Sudan opposition in constitution panel

A Sudanese opposition bloc that signed a landmark agreement with Khartoum in Cairo last week has joined the process of drafting an interim constitution for the country.

    More than 200 participants are taking part in the commission

    Al Dirdiry Mohamed Ahmed, a spokesman for the National Constitutional Review Commission, told reporters the opposition National Democratic Alliance (NDA) had nominated 27 members to participate in the NCRC.


    He said the NCRC was "willing to listen to views and remarks by the NDA delegation on the draft constitution," after a meeting with a senior official of the NDA in Khartoum.


    "The NDA participation will be a qualitative addition to the commission as well as to the political life in the Sudan," said Yassir Arman, also a spokesman for the NCRC.


    Their participation will bring to more than 200 the number of participants in the commission, which the NDA had refused to join pending the signing of a final peace agreement with the Sudanese government.


    Khartoum and the NDA, a grouping of several opposition groups, signed the agreement on Saturday.


    It paved the way for the NDA to participate in the NCRC and in a national unity government to be formed by 9 July, under an agreement former southern rebel, the Sudan People's Liberation Movement (SPLM), signed the government in January in Nairobi, Kenya.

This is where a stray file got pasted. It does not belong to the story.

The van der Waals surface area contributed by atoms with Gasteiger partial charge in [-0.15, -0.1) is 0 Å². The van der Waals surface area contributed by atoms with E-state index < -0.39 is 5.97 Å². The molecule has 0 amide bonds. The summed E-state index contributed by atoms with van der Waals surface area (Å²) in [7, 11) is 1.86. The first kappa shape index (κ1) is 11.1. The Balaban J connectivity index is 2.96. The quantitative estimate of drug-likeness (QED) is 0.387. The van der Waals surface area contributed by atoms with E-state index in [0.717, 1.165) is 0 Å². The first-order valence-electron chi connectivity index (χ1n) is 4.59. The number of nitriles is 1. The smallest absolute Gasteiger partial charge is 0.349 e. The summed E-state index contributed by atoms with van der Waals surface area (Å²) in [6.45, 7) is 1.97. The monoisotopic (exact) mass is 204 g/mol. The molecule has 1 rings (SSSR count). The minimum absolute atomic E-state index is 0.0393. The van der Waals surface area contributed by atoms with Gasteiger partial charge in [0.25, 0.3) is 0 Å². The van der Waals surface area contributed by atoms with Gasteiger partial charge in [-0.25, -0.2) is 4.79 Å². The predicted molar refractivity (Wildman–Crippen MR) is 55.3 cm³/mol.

"The NDA participation will be a qualitative addition to the commission as well as to the political life in the Sudan"

    Yassir Arman,
    spokesman for the NCRC

    The agreement, which ended nearly two decades of south-north conflict that left more than 1.5 million people dead and displaced four million, called for the passing of a constitution to govern the country during a six-year interim period.


    Sudan's ruling party and its peace partner, the SPLM, inaugurated the NCRC on 30 April after failing to convince the majority of opposition groups, including the NDA and Umma party, to sign up.


    The Umma party of former prime minister Sadiq al-Mahdi and 10 other groups charged that the makeup of the NCRC was not representative of the country's political landscape.


    They also objected to the insistence of the NC and SPLM on applying general power-sharing quotas agreed upon in the Nairobi peace agreement, which give them 52% and 28% of the seats respectively.



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